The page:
Adam and Eve, for example, tasted the forbidden fruit of the knowledge of good and evil, and were cast out of paradise and sentenced to a life of mortality and suffering in a world stained by sin. This myth is founda­tional to the Abrahamic faiths, which are all dedicated to and propelled by a similar project: the promise of a release from the ills of the sublunar realm and a return to a state of peaceful balance.

Seen in this light, the backlash against the funda­mental trans­for­mation that was the disen­chantment of the premodern world may well be a corollary to such perspec­tives. It’s a way to combine a retro­spective yearning with the promise of delivery. Which makes it easy to label whatever sits between these comple­mentary backward-looking and forward-looking panoramas as an unsolicited inter­ruption unworthy of consid­er­ation.

Let’s Get Real

The reality of the matter, of course, is different. Let’s take a moment to revisit the examples we saw above.

  • Even if you accept that there is no such thing as a disem­bodied eternal spirit, the workings of the mind still inspire tremendous awe. The human brain is the most complex structure in the known cosmos. We are, in a very real and acute sense, how the universe knows itself across the expanse of time and space. The idea of a metaphorical “soul” is perfectly commen­surate with this reality—and the fact that such a soul or spirit or essence is symbolic does not diminish its salience in any way.
  • Seeing the web of life as an ongoing biochemical exper­iment of titanic scope—stochastic, unguided and atelic—does not diminish its majesty in any way. Darwin said it best: “There is grandeur in this view of life.” Better yet, the very fact that it isn’t ordered, regulated or purposeful makes it all the more remarkable. It invites us to replace hubris with humility.
  • There is no known force or particle or field that could in any reasonable way be thought to determine the content of our character or the flow of our fate through the motion of heavenly bodies in space. ’Nuff said. But the very fact that we are capable of dreaming up a system of prognos­ti­cation that seems to offer useful or relevant insights means that those same insights can also be gleaned in our own minds without the illusory mechanics if sooth­saying.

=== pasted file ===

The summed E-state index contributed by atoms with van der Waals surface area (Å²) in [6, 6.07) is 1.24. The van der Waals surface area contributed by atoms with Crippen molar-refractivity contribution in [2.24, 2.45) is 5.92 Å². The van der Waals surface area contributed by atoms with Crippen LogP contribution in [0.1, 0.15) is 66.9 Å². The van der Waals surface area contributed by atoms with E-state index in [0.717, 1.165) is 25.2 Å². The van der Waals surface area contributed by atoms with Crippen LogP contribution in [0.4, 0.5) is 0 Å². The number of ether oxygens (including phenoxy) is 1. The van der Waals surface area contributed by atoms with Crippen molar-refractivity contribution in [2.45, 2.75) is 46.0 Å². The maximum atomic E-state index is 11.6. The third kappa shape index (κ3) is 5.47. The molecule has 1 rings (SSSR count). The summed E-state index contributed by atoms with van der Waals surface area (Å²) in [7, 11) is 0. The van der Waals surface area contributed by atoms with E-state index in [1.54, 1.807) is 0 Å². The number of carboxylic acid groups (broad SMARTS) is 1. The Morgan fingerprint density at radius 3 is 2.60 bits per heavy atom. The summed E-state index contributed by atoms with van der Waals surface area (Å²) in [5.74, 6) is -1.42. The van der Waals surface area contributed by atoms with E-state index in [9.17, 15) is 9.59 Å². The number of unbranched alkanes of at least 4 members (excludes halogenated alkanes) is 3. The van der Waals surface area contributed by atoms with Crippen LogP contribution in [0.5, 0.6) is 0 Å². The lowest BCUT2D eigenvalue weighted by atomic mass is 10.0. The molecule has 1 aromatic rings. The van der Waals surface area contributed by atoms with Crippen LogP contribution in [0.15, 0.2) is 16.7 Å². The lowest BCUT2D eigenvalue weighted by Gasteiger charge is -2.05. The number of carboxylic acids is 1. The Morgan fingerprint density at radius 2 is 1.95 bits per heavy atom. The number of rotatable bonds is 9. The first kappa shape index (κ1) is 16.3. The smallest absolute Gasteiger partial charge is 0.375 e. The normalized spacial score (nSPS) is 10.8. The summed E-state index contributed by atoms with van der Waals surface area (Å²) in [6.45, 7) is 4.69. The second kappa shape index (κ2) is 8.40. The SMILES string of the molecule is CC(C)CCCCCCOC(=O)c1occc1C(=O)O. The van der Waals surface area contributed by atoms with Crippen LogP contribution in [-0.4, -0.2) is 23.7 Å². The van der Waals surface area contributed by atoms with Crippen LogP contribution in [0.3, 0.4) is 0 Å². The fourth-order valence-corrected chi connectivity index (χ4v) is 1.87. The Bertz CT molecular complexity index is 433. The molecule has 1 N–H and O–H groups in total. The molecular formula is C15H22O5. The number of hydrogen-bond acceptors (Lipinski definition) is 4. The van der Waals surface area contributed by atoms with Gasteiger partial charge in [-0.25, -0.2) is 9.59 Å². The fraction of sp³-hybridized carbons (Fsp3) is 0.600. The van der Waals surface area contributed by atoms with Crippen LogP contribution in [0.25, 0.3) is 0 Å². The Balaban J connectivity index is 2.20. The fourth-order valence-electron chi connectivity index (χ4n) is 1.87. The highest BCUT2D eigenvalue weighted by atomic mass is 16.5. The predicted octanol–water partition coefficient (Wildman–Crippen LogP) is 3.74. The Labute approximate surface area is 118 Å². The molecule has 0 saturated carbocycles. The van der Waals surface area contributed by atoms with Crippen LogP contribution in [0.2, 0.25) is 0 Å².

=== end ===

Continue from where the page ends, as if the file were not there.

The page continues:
• All texts, religious or otherwise, were written down by human hands. The impulses that inspired them may have been fleeting of sustained, individual or communal, sobering or intoxicant—but the process of distilling thoughts into words is deeply, essen­tially human. Superimposing the idea of revelation onto a text is like adding a layer of varnish over a painting: it’s a way of protecting the substrate against the elements. But ideas are not brush strokes, and living wisdom is ossified by such uncom­pro­mising preser­vation: it saps the under­lying meaning of its vitality and relevance. Better to see our scrip­tures as a product of their circum­stances; they are not only in need of inter­pre­tation and redress, but deserving of it.
Le Philosophe by Henri Martin (source)

Rainbow Redux

Clinging to yesteryear’s views and narra­tives does them no service. Like life itself, ideas flourish when they are part of a vibrant ecosystem, when they are used, tested, revised, augmented, refuted, honed, and, yes, discarded.

So let’s not keep perspec­tives that are now “disen­chanted” around by succumbing to the enchantment of their nostalgic or senti­mental appeal. Instead, let’s revitalize them by accepting and even embracing their new role in the tapestry of life. The universe is as the universe is. We under­stand a small sliver of it, and there is always room for improvement, for an evolution of ideas. Assigning a faux patina to viewpoints that don’t deserve it does a disservice both to the people who believe in them and to the beliefs themselves.

There’s a steamboat leaving for a lost island where rainbows are still real. For the price of your soul, you can buy a slice to take home with you. Tickets, anyone?

• • •

Top image credit: Rainbow by Georges Seurat (1883) (source)

Father, son, husband, friend and writer by day; asleep by night. Happily pondering the immortality of the crab wherever words are shared.